Assessing Mechanical Engineering Undergraduates’ Conceptual Knowledge in Three Dimensional Computer Aided Design (3D CAD)

Assessing Mechanical Engineering Undergraduates’ Conceptual Knowledge in Three Dimensional Computer Aided Design (3D CAD)

Mohd Fadzil Daud (Universiti Teknologi Malaysia, Malaysia), Jamaluddin Mohd Taib (Universiti Teknologi Malaysia, Malaysia) and Rio Sumarni Shariffudin (Universiti Teknologi Malaysia, Malaysia)
DOI: 10.4018/978-1-4666-1809-1.ch017
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Abstract

Research on the relation between conceptual and procedural knowledge has shown that fusing them enhances understanding of domain knowledge. Various methods have been developed to assess undergraduates’ conceptual understanding of a particular domain. Nevertheless, in the teaching and learning of Computer Aided Design (CAD) in higher education, students were not assessed on their conceptual understanding on the utilization of the software. The assessments of outcome were based on procedural or command knowledge rather than the conceptual understanding, which is usually associated with a particular subject matter. In addition, both types of knowledge are emphasized within the context of achieving outcomes of domain related subject matter such as Machine Design or Technical Drawing. Some students might not be aware that there are concepts underlying the procedure they are using. As such, students’ conceptual knowledge in Three Dimensional Computer Aided Design (3D CAD) is as important as their procedural knowledge. The question now arises as to whether the students acquire adequate conceptual knowledge through a formal or informal learning process in higher institution before they are employed by manufacturing industries. This chapter briefly discusses the concept of developing 3D CAD model. Then, categories of the essential concepts in the development of the model are presented. Implementation of Concept Map to assess students’ conceptual understanding on 3D modeling technique will be addressed.
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Introduction

A group of final year Mechanical Engineering undergraduates was assessed on their understanding of conceptual knowledge in 3D CAD modeling. Results from the assessment provided empirical evidence of students’ lack of conceptual understanding of modeling techniques in the context of their discipline. The proposed assessment method could be used by instructors in higher education to examine students’ conceptual understanding of 3D CAD modeling in the context of any specific courses or course content.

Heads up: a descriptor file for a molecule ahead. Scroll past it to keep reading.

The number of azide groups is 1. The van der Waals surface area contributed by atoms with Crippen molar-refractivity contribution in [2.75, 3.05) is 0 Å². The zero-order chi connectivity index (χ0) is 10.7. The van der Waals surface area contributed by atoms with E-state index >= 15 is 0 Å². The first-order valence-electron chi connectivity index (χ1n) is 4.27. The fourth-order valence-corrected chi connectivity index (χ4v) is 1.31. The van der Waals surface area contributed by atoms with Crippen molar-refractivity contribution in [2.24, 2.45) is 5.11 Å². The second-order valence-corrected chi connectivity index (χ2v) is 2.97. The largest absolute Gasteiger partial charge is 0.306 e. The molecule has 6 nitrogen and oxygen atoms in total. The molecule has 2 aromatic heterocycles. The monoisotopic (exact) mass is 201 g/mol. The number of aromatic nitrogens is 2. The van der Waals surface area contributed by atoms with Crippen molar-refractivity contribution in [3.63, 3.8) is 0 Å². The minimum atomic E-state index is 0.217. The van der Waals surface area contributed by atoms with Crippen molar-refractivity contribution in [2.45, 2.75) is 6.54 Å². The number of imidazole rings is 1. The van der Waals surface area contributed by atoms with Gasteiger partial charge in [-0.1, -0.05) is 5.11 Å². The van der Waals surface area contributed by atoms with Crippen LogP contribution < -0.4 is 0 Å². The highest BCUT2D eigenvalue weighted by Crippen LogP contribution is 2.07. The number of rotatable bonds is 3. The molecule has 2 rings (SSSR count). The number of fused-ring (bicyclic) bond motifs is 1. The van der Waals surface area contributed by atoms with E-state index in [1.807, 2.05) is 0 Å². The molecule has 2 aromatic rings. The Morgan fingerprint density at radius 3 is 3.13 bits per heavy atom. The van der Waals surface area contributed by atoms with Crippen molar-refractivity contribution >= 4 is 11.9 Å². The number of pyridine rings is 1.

Computer Aided Design (CAD) software has been the prime tool to support Mechanical Engineering courses in higher institutions throughout the world. It was initially used only as a tool to replace hand drawn engineering drawings. Then, as the software and hardware were developed further, these have caused the systems to be more affordable resulting in higher institutions incorporating the system into their curriculum. Extensive use of the system to support teaching and learning in Mechanical Engineering programmes materialized because the systems are capable of producing three dimensional (3D) virtual objects. 3D models developed by the system are used in teaching engineering design subjects whereby graduates can visualize and present their design ideas. For instance, Mechanical Engineering undergraduates at Universiti Teknologi Malaysia (UTM) use the software throughout their study at the faculty. The software is utilized in producing engineering drawing during their freshmen year, presenting design ideas during second year of study (introduction to design), presenting and representing design project in engineering design subject in their third year and using the software for capstones design project. Learning of these domain subjects generally utilizes this software as a supporting tool.

Similarly, other higher institutions also integrate the software in their Mechanical Engineering curriculum. For instance, Hamade and Artail (2008) and Garcia et al. (2005) reported that CAD subject is included in their mechanical engineering curriculum, whereas some other faculties are incorporating the teaching of the software in Engineering Design Graphics or Computer Graphics subjects (Sung and Ou, 2002, Devon, 2007, Sorka-Bizon, 2007). However, this is not the case in UTM. Knowledge in the use of CAD software is taught as part of the Engineering drawing subject without any dedicated time for teaching and learning of the software. This is due to the fact that curriculum is packed with engineering sciences and other related domain subjects. 2D CAD software was initially employed for teaching engineering drawing at the faculty. The system was later upgraded to 3D CAD system as the software and hardware became affordable. CAD software is taught in parallel with the engineering drawing subject. The undergraduates are taught the principles of engineering drawing and consequently produce the relevant output in the form of CAD generated drawings. Procedures and methods in developing 3D CAD models are explained in dedicated CAD computer laboratory. Engineering drawings are generated from the models and presented to instructors for assessment. This assessment is only based on students’ understanding of the domain subject matter.

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